What is most remarkable about the debate is, that it would scarcely have been possible had we been blessed with anything like government at the head of affairs. Lord Stanley had really to defend himself last night against the consequences of that "caution" which has been in operation long enough to wear down to cowardice. His speech gave the clearest evidence, once more, of the dread of responsibility and absence of any real sense of power which clogs nearly every act of every Government of our day. He was so terribly afraid of declaring for war till he had got not only a perfectly unanswerable reason for it, but a popular demand for action, that in all his relations with Parliament, down to the very last moment, he contrived to give the impression that he thought the difficulties of the expedition insuperable, and it was this that brought down on himself the denunciations of Mr. Lowe. Some of the expressions in his speech amount to an admission that he had carefully kept open the door of retreat till he was quite sure that a good strong breeze of popular opinion had sprung up to back him, both at home and in India. This hesitation, this feebleness, seems to us to deserve reprobation for its own sake; it is full of evil consequences. For instance, we should not be surprised if it should turn out to be the true explanation of the scale upon which the expedition has been planned, and of the waste with which it is being carried out. If the Government should have so managed affairs, as to throw upon Sir Robert Napier the whole responsibility of the expedition, it is not at all improbable that Sir Robert, in order to protect himself, may have required supplies of men and stores in excess of the exigencies of the case. Should this be the fact (as we believe it to be), we shall have to pay pretty dearly for the privilege of being governed by men who veil a feeble and obsequious deference to every wind of public feeling under the appearance of special candour and independence. There are here and there a few statesmen, like Sir Henry Bulwer, who understand the enormous mischiefs of this latter-day system of no-government, and who have the courage to protest against it; but Lord Stanley’s explanation only adds to our hopelessness in the matter.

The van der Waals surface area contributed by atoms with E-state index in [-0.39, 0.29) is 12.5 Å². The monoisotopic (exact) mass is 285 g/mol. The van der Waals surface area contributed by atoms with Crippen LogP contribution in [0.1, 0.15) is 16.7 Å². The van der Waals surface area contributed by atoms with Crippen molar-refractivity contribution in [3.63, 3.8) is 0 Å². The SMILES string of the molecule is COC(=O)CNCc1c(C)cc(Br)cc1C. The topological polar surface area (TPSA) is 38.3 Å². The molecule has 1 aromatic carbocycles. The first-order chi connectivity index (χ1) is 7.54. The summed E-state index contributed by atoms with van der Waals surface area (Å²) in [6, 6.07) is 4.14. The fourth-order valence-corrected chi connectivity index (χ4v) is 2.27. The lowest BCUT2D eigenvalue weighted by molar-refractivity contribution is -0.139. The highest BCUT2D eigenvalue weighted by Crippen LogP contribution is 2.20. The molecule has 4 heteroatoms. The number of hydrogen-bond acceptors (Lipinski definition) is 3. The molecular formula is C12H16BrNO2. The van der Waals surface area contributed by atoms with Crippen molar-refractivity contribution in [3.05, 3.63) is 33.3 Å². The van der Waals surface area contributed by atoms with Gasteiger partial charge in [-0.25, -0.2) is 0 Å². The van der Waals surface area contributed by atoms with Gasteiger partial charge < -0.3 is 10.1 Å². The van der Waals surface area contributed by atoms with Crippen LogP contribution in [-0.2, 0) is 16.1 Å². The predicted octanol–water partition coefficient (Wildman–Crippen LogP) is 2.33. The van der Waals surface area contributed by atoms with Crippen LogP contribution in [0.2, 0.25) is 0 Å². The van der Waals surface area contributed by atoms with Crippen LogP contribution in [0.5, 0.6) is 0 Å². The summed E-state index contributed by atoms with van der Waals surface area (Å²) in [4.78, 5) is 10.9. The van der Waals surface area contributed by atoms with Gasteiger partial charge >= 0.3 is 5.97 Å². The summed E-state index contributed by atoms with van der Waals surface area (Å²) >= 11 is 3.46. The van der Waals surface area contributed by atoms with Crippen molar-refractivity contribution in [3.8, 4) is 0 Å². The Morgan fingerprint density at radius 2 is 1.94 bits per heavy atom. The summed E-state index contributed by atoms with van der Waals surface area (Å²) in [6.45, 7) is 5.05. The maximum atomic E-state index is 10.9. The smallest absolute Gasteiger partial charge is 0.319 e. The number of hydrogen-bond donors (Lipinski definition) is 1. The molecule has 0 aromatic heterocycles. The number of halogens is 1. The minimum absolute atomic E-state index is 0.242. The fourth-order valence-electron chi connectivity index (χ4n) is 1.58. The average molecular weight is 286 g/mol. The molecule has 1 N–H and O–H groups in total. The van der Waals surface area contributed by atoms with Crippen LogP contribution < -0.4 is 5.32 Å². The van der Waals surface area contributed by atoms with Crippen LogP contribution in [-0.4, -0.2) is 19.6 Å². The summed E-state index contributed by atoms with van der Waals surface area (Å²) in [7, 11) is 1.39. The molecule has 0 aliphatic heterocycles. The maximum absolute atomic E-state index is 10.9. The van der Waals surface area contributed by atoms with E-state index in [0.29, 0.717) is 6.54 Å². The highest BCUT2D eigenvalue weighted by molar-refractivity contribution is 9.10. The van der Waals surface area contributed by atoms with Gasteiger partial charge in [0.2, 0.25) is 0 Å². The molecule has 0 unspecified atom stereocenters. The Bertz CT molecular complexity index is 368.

With respect to the military branch of the subject the public would do well to imitate the discretion of Mr. Gladstone in reserving its opinion, and waiting to be enlightened by events. The Government certainly appears to have accumulated information, against the quantity of which nothing is to be said, though its quality has been considerably obscured by what is perhaps not an unintentional exuberance of unreadable print on the part of the compilers of the Blue-book. The proof of the pudding in all such cases lies exclusively in the eating. If our troops make a mere military promenade, release the prisoners, humiliate or chastise Theodore, collect a variety of curious information, and gratify Sir H. Verney’s curiosity as to the MSS. contained in the Abyssinian monasteries, all will be well. If, on the other hand, they meet with all the terrible calamities which fervid Frenchmen depicted for their edification, and which appear to have had some effect on Mr. Lowe’s imagination-if the whole army, advancing in single file along a path on which one false step would precipitate them to destruction, is arrested in its progress by a man falling down with sunstroke, or by a mule afflicted with the obstinacy peculiar to his people-- if there is no water which is not poisonous, if every fly is a sort of fiery serpent, and if King Theodore’s troops are accustomed to march sixty miles a day on two meals a week, sleeping at night, by preference in the mud, why then our troops are in a very bad way; but the British public will get no really authentic information upon the question whether either of these prospects, or any and what other, lies before them till the thing has actually happened. In a few months' time we shall know all about it, and during the interval we had better exercise what patience has been left to us by previous mismanagement.